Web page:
AUBURN — The birdnest Robert Crosby found is a curiosity — intricately woven of fine threads of plastic fiber that make it nearly indestructible.

But the monofilament fishing line the birds used in the nest was most likely also deadly, strangling the hatchlings it was meant to protect.

“Once birds get tangled in fishing line, they are grounded,” Crosby said. “They are subject to predators at that point, or starvation. Either way, it isn’t good.”

Crosby, of Turner, is on a mission to keep it from happening again.

With the blessing of the Lake Auburn Watershed Commission, Crosby has constructed 12 white plastic tubes designed to collect discarded monofilament fishing line.

So far, 10 of the tubes have been placed in favorite fishing holes around Lake Auburn, within easy reach of area fisherman. Crosby hopes people will take the few extra steps to stuff their used fishing line in the tubes rather than let them littler the shore.

“It’s amazing the things people will leave behind — dirty diapers, beer cans and food wrappers,” he said. “But fishing line is the worst because it is so dangerous to the birds and other wildlife.”

Crosby is an avid bird watcher, kayaker and photographer. His favorite thing is to paddle around Lake Auburn, taking pictures of the local fowl and other wildlife.

“I always carry a Walmart bag or something to collect trash,” Crosby said. “Part of that is picking up the fishing line, too.”

He was collecting trash in some bushes off of North Auburn road when he stumbled upon the nest. It was a dried-out husk that had long been abandoned. He was fascinated by the way the bird had woven the fishing line into the nest.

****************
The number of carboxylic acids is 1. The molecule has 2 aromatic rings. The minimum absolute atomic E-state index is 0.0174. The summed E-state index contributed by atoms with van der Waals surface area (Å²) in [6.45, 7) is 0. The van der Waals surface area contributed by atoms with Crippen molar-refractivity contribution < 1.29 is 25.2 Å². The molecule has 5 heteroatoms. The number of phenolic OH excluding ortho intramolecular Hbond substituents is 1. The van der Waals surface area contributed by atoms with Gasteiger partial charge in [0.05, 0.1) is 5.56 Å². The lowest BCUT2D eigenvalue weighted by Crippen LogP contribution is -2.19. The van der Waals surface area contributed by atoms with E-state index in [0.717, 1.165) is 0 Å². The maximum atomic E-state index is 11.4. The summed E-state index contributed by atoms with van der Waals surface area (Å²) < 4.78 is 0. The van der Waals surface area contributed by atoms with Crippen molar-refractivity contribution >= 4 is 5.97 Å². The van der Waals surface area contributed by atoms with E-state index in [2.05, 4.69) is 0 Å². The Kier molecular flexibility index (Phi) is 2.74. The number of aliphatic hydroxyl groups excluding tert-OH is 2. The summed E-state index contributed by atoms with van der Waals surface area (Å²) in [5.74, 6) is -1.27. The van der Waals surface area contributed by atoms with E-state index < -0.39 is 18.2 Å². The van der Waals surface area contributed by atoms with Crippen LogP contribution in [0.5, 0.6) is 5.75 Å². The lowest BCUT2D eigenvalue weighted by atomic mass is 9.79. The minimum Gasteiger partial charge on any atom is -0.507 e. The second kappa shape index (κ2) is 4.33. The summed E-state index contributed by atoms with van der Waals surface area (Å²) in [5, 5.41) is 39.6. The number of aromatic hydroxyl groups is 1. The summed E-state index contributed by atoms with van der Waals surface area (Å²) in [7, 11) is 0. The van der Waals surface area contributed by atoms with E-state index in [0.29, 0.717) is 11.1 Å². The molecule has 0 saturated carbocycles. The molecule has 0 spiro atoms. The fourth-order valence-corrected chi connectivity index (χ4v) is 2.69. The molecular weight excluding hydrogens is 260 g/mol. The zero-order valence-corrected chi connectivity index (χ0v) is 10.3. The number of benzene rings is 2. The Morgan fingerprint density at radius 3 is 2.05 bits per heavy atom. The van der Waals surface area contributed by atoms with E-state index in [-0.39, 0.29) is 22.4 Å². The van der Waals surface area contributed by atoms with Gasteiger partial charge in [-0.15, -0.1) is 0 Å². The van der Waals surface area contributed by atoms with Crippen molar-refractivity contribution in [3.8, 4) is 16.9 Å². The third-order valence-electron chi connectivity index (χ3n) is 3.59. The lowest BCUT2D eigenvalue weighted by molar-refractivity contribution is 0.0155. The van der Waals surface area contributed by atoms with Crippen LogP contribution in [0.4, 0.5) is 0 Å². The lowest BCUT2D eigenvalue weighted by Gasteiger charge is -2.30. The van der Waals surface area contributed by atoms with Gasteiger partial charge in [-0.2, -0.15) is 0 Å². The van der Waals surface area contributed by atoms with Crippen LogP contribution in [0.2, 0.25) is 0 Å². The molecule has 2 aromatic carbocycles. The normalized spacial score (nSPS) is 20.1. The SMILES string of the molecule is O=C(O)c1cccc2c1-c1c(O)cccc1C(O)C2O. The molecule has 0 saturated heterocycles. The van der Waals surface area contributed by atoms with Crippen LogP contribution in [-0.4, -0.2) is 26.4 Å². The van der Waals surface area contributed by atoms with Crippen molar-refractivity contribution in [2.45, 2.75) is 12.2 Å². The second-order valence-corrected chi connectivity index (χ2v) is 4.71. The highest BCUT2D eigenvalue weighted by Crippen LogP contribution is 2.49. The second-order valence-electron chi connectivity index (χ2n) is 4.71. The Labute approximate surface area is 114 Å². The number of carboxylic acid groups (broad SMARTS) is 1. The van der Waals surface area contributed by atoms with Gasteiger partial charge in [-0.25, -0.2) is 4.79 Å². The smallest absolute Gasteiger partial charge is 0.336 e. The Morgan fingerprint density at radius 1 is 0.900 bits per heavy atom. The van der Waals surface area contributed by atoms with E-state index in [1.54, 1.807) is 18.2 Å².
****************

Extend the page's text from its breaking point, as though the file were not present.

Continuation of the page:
“I tried to reach in and clear away some of the lines before I realized it was all in the nest,” he said. “It was the nest.”

It snapped off in his hand. Looking inside, he saw it contained some fine bones and feathers — he figures they were the remains of whatever inhabitants were trapped by the fishing line.

Birds normally use grass, horse hair and other strings to make their nests.

“But a monofilament line is different because it doesn’t degrade,” he said. “It’s going to be there forever. Also, it can be 15 feet long and that doesn’t happen with horse hair. The lines end up being too long for the birds to handle.”

Crosby said he saw similar recycling tubes around a lake in Florida and realized how easy they would be to make. He talked with watershed officials, and they agreed to buy him the materials if he’d assemble the tubes.

“He really took the project from start to finish,” said Mary Jane Dillingham of the Lewiston-Auburn Water Pollution Control Authority. “It’s the perfect example of a person volunteering for all right reasons. He didn’t just come up with the idea and tell us to go do it. He actually did it.”

The first debuted last fall north of Lake Auburn, to see how it would last over the winter, Dillingham said.

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